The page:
For 175 years, some of the world's most accomplished musicians have chosen Martin guitars. Sixth-generation Chris Martin IV talks to Marc Smith about just what makes his guitars so special
What links Jimmy Rogers, Hank Williams, Willy Nelson, Eric Clapton, Bob Dylan and Johnny Cash? A guitarist's hall of fame? Greatest ever guitar songs CD? In fact, they are all owners of a Martin guitar – the last word in acoustic guitar making.
Since the 19th century Martin guitars have been making what musicians, critics and guitar aficionados the world over describe as perhaps the finest guitars on the planet. As the family-owned, US-based company begins to celebrate its 175-year anniversary, the sixth-generation chairman and CEO is keen to dispel a few myths about why so many legendary guitarists have chosen the famous brand.
"I would like to keep alive the myth that we have some well-guarded secrets about how we make guitars, but I don't think that's true anymore," admits Chris Martin IV. "The truth is we don't copy anyone else, people copy us. And we are just so darn consistent."
A family legacy
Martin's great-great-great-grandfather made guitars "as well as they could be made" and he feels the firm's obligation today is to continue to achieve that very high level of craftsmanship, but in greater volume. "We make more good guitars than any other guitar builder on earth," he states. "There are people who make more guitars, but they're not as good."
To achieve this greater volume with the required skill level, the workshops used to manufacture the guitars by Martin's predecessors have given way to a factory where up to 400 workers, expert in as many different operations again, show off their skills. "We teach our staff to become the best in the world at one particular aspect of assembling a guitar," explains Martin. "It takes about two to three months to put one together, but this doesn't count the time it takes to buy, dry and acclimatise the wood, which can be upwards of two years."
This painstaking work is perhaps behind another of the well-worn epithets used about Martin guitars – their "uniqueness". The story goes that guitar players can listen to various guitars being played in a different room, but always pick the unique sound of a Martin. "Hopefully that's true," says Martin. "We like to think that we have our own unique sound – we've been doing this for so long that we have figured out how to get the right design, the right wood and the right craftsmanship to create the kind of sound that we're looking for."
Not only do they strive for unique sounds, they also strive for exclusivity with an extensive range of limited edition guitars. "We make modifications to the materials and the ornamentation," says Martin. For example, exclusive woods such as Brazilian rosewood, which Martin says is now an endangered species, and Indian rosewood, for which a permit is required to ensure its authenticity, are used to give the guitars their distinctive look, feel and, of course, sound.
The firm is also making limited edition, authentic reproductions of guitars from its extensive back catalogue. "The guitars we used to make in what's called our 'golden era' – the 1930s and early 1940s – are currently proving to be popular," says Martin.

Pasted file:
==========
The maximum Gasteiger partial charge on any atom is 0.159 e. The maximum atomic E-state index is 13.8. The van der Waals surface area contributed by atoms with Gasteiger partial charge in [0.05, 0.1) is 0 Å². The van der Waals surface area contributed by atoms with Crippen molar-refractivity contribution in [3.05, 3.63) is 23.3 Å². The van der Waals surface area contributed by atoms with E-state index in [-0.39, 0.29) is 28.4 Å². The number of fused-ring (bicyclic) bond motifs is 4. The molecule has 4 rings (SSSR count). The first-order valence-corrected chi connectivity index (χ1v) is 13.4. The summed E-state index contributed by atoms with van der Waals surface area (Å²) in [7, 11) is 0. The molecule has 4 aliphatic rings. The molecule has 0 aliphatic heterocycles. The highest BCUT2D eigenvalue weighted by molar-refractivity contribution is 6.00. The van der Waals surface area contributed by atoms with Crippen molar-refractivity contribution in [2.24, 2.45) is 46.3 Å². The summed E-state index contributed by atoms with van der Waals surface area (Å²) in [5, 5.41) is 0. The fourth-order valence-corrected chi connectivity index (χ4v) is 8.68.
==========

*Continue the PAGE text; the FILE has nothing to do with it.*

There are also limited edition guitars named after musicians who are fans of Martin. Stephen Stills, of Crosby, Stills and Nash fame, is one such example and the firm made a special reproduction of an old guitar from Stills' collection. "He is very knowledgeable about the history of Martin guitars and he likes the high-end guitars, so it was a good partnership," says Martin.
If you prefer to buy something customised, however, then the firm will usually be able to accommodate your requests via their Custom Shop. "I like to say to my colleagues 'don't ever say no to anyone, just tell them how much it's going to cost'," says Martin. He recalls one story of a very wealthy Martin fan who wanted a reproduction of a guitar that another company – that was no longer in business – had built. "My staff said 'we can't do that,' but I said 'This guy's a good customer. We can do that'."
The custom team looked into it and found that the materials would cost $3,000, but the tools needed to make would cost $35,000. "In this case he said 'let's do it' although that's not always the case," admits Martin.
So with the thousands of guitars that Martin has strummed over the years, does one in particular stand out? "I like the high-end, pearl inlayed guitars because I know they get the best wood and are the most labour intensive," he says. "I appreciate the fact that my colleagues have spent so much time making it and that I'm getting something a little unique that I can pass onto my daughter who may run the company some day."
A musical childhood
Martin's first guitar was a gift from his father and grandfather, which had a little plaque on the back "To Chris, Merry Christmas", which he still has to this day. But, he says disappointingly, he did not receive lessons from any of the greats who have played Martin guitars over the years. In fact, his mother arranged for some lessons with a teacher called Mr Conrad, who had no idea who his latest pupil was. "He said 'I see you have a guitar'," recalls Martin. "I opened up the case and you could see he's looking at me and he's looking at the guitar and he says 'You're 12 years old, and you have a Martin guitar?'
"When he finally found out who I was he decided to try and make me into the new Andrés Segovia (the father of the modern classical guitar movement)!" Unsurprisingly for someone who grew up with Woody Guthrie and Elvis Presley, they didn't hit it off. "I am definitely not the best guitar player you ever heard," he admits. Perhaps it is too much to ask to make some of the world's best guitars and to be a great guitar player. "That's what I say when people really push me on it. I look them in the eye and say 'Can you make a guitar?'"